Last day to file your tax is July 15, but you can file for an extension

Following the announcement made by the IRS in March 2020, the deadline for federal tax filing was extended to July 15. The extension was triggered by the outbreak of coronavirus in the United States in the same month. This gave all Americans an extra three months to file for their 2019 without any additional penalties or payment.

However, according to IRS, if you are not yet ready to file by Wednesday, you can use the electronic filing platform "Free-File" to request an extension. When you do, you would be given an automatic extension till October, 15th. 

However, it is important to note that an extension to file is not the same as an extension to pay. Hence, when you file for an extension, ensure you pay up any tax you are owing in order to avoid further penalties. 

"After July 15, you will begin accruing late payment penalties for any amount you owe,” says Kevin Martin, principal tax research analyst at The Tax Institute at H&R Block. “Taxpayers should make an estimated payment with their request for an extension to avoid late payment penalties if they expect to owe money.”

You can easily use a free-tax calculator to find out how much you are owing.

The penalties attached to not filing and not paying are not the same, here is the difference:

  • You might face a failure to file penalty if you don't file

The penalty for failure to file is 5% of your unpaid tax for each month. If you file more than 60 days late, you would be required to choose either a minimum of 100% of the tax you are owing or “a specific dollar amount that is adjusted annually for inflation,” explains the IRS. As of January, the specific dollar amount is $435 for returns due on or after January 1st, 2020.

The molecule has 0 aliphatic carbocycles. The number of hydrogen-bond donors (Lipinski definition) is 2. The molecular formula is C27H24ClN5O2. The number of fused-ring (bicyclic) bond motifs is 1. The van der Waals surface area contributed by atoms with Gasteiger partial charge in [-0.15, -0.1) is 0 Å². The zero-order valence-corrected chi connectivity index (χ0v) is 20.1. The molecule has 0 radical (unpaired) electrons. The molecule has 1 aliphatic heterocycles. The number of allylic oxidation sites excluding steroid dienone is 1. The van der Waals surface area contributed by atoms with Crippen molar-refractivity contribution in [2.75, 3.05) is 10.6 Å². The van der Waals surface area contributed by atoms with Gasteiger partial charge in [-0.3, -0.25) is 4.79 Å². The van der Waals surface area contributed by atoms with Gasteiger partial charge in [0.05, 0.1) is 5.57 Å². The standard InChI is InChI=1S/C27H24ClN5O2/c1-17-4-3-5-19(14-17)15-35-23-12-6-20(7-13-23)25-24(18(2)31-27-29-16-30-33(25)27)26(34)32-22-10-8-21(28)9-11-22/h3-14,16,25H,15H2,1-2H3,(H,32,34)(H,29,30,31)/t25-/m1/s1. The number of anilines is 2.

• If you file your tax and refuse to pay, you will be charged for failure-to-pay by IRS

In this kind of situation, the IRS charges 0.5% of your unpaid tax for every month you refuse to pay up to 25% of your tax. Also, when you want to pay the tax, it attracts interest, the interest usually equal to the federal short-term rate plus 3%. It means that all unpaid taxes attract interest. 

It is advisable to file for your tax even if you don't have the money to pay yet. This is because the penalty attached to not filing is greater than not paying. And if you have already filed for your tax but don't have the money to pay, whenever you are ready, you can always apply for a payment plan with the IRS to resolve your tax debt. 

However, if you filed late while owing a refund, there is no penalty attached to this. 

1 thoughts on "Last day to file your tax is July 15, but you can file for an extension"

Debs says:
July 18, 2020 12:34:56
This was really helpful!

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